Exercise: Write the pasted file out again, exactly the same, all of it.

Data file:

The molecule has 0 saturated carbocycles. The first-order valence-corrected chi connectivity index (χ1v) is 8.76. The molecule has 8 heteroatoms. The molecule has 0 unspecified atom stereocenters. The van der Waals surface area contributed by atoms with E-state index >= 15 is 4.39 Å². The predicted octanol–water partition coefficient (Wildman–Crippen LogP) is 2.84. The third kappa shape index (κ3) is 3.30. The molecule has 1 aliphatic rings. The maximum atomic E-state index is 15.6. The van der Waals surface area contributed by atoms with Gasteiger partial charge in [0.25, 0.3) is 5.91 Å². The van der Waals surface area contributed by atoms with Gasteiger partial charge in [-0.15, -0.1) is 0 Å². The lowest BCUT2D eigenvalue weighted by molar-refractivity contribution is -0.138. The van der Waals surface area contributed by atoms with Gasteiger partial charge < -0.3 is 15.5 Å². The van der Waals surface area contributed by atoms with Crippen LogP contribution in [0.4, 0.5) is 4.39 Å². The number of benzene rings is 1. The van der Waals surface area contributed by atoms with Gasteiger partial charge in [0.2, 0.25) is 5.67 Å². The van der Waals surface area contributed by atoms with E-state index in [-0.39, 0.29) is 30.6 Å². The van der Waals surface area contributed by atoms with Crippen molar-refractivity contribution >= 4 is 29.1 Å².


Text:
The molecule has 0 saturated carbocycles. The first-order valence-corrected chi connectivity index (χ1v) is 8.76. The molecule has 8 heteroatoms. The molecule has 0 unspecified atom stereocenters. The van der Waals surface area contributed by atoms with E-state index >= 15 is 4.39 Å². The predicted octanol–water partition coefficient (Wildman–Crippen LogP) is 2.84. The third kappa shape index (κ3) is 3.30. The molecule has 1 aliphatic rings. The maximum atomic E-state index is 15.6. The van der Waals surface area contributed by atoms with Gasteiger partial charge in [0.25, 0.3) is 5.91 Å². The van der Waals surface area contributed by atoms with Gasteiger partial charge in [-0.15, -0.1) is 0 Å². The lowest BCUT2D eigenvalue weighted by molar-refractivity contribution is -0.138. The van der Waals surface area contributed by atoms with Gasteiger partial charge < -0.3 is 15.5 Å². The van der Waals surface area contributed by atoms with Crippen LogP contribution in [0.4, 0.5) is 4.39 Å². The number of benzene rings is 1. The van der Waals surface area contributed by atoms with Gasteiger partial charge in [0.2, 0.25) is 5.67 Å². The van der Waals surface area contributed by atoms with E-state index in [-0.39, 0.29) is 30.6 Å². The van der Waals surface area contributed by atoms with Crippen molar-refractivity contribution >= 4 is 29.1 Å².